Rapid advancements in analytics, AI and self-learning algorithms are transforming cyber-physical systems (CPS), in general, and robotics, in particular. New CPS of intelligence are capable of autonomous decision-making, communicating with other machines or “assets” connected on the digital thread, and communicating with humans in the ecosystem, all in real time.
These systems consist of physical components (sensors and actuators, including mechatronic, electrical, hydraulic, pneumatic systems, etc.), software components (they host algorithms for making intelligent decisions based on the physical input received by the system), and connectivity (to link every connected asset with the other components for generating and exchanging useful data over the network).
Armed with the ability to function autonomously and take decisions based on the insights gathered from their interactions with the physical environment as well as with each other, these systems are expected to bring a transformative change in the quality of our lives in the future and form the basis of new and emerging smart infrastructure, products, and services.
Swarm intelligence, applied to robotics, is an emerging field of AI inspired by the behavioural models of social insects (ants, bees, wasps). A swarm combines the power of many minds into one, allowing the system to be smarter, more insightful, and more creative. This trait is transforming robotics, enabling physical robots to achieve a desired collective behaviour based on inter-robot interactions as well as their interaction with the environment.
The key characteristics of the swarm include autonomy, flexibility, cooperation, scalability and decentralized control. In other words, all autonomous robots work towards a common goal; and each one of the robots is autonomous/independent, but works for all/each other. For example, a swarm of bots can be released in the bloodstream to diagnose cancer and can be reprogrammed for targeted drug delivery when anomalies are detected.
Devices that constitute a swarm are typically inexpensive and possess only some of the communication and computation capabilities needed to operate as part of a collective whole. The swarm is powered by individual bots capable of operating in a fully autonomous mode and having capabilities such as self-deployment, self-repair, and self-optimization. Operating in a swarm enables the optimal distribution of computational and storage workload, and reduces communication dependencies with base systems.
Areas of application
Flexible and self-organized factories are becoming a reality as real-time data combine with human-like decision-making made possible by advances in machine- and deep-learning AI algorithms. By virtue of their autonomous decision-making and machine–to-machine communication capabilities, CPS are enabling factories to become smarter. Critical assets can be monitored remotely using data generated by plant sensors. Low latency swarm robots located near the monitored machine can quickly respond to anomalies and ensure safe operations.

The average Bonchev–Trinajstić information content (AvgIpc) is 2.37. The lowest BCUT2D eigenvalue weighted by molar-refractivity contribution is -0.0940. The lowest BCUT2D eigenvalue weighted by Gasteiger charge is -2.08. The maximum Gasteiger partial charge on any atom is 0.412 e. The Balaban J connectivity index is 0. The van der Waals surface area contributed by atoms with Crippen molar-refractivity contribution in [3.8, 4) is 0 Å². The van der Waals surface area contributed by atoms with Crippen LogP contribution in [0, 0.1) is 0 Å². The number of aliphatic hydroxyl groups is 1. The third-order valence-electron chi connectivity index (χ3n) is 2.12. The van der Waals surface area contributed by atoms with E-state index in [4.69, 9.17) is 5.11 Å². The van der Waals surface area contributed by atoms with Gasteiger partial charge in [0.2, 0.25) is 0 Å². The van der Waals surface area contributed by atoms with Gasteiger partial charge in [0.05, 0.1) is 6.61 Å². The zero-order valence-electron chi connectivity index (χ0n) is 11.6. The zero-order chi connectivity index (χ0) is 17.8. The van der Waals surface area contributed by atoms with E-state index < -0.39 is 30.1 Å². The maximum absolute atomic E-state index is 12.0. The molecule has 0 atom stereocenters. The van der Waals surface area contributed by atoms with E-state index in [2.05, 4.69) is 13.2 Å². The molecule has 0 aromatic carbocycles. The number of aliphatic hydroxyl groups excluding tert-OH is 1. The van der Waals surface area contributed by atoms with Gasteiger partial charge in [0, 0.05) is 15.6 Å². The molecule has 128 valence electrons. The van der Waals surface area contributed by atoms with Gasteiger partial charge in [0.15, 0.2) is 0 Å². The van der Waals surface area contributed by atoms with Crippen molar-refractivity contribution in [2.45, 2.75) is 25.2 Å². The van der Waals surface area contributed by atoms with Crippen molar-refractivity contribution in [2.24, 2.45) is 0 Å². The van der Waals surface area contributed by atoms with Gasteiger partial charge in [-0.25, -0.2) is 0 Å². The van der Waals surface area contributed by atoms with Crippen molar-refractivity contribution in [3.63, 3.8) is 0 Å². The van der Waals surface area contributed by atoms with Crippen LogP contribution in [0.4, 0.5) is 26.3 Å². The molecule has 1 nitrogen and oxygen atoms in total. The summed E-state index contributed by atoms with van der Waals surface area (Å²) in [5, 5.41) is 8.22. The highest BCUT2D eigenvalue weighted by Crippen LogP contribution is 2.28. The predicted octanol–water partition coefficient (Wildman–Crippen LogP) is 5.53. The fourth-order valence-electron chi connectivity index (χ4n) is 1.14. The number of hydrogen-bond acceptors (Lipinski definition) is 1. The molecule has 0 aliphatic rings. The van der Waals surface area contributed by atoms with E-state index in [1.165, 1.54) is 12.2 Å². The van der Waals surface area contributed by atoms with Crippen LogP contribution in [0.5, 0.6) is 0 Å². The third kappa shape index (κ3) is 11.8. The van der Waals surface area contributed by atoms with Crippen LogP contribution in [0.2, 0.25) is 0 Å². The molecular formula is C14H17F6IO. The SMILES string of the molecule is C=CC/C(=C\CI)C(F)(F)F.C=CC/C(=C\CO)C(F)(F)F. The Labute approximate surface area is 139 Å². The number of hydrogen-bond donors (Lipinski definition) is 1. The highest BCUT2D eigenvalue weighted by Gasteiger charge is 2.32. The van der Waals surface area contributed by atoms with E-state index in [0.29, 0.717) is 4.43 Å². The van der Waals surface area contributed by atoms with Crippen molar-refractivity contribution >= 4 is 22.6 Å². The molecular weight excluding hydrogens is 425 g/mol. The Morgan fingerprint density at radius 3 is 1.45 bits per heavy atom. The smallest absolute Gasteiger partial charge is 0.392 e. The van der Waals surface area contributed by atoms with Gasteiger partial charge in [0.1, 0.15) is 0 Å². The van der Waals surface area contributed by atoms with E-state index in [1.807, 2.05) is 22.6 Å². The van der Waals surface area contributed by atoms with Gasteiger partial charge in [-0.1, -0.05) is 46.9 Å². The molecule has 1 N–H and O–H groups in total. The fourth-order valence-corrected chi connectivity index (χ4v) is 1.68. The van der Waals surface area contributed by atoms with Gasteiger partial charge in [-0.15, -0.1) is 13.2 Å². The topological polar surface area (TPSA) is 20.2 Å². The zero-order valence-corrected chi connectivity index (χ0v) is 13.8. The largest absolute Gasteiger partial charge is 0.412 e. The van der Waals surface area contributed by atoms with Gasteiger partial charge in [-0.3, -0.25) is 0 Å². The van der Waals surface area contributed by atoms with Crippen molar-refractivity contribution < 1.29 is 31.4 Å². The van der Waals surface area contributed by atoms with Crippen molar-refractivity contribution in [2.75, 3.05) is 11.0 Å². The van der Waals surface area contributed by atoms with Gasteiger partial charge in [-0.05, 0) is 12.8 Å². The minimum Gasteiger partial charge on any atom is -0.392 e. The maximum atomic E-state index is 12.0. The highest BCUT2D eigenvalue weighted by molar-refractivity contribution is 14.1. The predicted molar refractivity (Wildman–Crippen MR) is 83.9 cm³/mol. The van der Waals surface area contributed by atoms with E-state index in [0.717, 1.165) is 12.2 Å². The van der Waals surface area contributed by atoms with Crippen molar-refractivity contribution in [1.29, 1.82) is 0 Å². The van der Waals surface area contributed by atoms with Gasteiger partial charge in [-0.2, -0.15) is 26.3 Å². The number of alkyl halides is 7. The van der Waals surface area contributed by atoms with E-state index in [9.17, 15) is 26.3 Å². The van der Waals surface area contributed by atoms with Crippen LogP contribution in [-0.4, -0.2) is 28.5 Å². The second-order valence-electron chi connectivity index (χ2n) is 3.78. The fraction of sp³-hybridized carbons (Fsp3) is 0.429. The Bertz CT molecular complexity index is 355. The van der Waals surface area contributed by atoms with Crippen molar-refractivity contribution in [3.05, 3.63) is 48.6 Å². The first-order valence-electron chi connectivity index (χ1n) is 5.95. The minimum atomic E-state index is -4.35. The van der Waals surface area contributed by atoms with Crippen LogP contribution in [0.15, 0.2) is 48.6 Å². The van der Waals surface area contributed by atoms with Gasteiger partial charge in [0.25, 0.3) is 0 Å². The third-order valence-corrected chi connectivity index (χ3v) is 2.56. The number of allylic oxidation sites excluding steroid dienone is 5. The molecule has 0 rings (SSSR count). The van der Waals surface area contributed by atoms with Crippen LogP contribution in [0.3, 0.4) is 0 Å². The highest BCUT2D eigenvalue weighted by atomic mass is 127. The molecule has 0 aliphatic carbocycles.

The swarm behaviour of drones can be a game-changer for military and surveillance. They can be used for intelligence gathering, targeted missile attacks, and enhanced decision-making. Recently, the U.S. Department of Defense successfully carried out a demonstration of miniature drones.
These swarms can also carry out tasks deemed impossible now, primarily due to the enormity of resources required. In case of a natural disaster or calamity, drone swarms can spread out over a large area to gather real-time information about the source of calamity, analyse the impact, and locate the affected population and area. They can also be used to create a managed transportation system by coordinating various transportation modes and tracking the movement of people and vehicles.
Such unique opportunities also bring some unique challenges to the deployment of swarm robotics. To successfully implement these systems, maximise their benefits and avoid pitfalls, organizations should consider the following:
- Step-by-step adaptation: A big bang approach to migrating the existing asset ecosystem at one go can be overwhelming due to its complexity, cost and operational risks. To overcome this, a systematic approach should be adopted by identifying a business case that will have the highest potential for improvement, followed by planning a pilot project, starting with less complex implementations.
- Designing for human interventions and overrides: While designing a swarm robotics system, it is important to build in human interventions and overrides. This will help in situations where the self-controlled environments do not function as planned. Having human interventions and overrides will also enhance the system’s trustworthiness.
- Modelling, simulation and piloting discipline: When organizations complete planning and design, it is advisable to model and simulate the functioning of these systems by running pilots in controlled environments. As these systems become more autonomous and work in swarms, any challenges pertaining to the collaborative aspects of different systems need to be identified early on. This will reduce the risks and uncertainties during actual deployments, including the major risk of downtime.
- Ensuring security: As machines and processes become more connected, they will inevitably be exposed to vulnerabilities and pose significant threat to critical industrial infrastructure. Hence, deployments must guarantee human safety by establishing privacy controls in compliance with the corresponding regulations.
Organisations planning to move forward with swarm robotics implementations will need to ensure that their programmes consider all key parameters with special emphasis on security. This will help them deploy and leverage these systems as intelligent ecosystems of machines that coexist with and enhance human capabilities.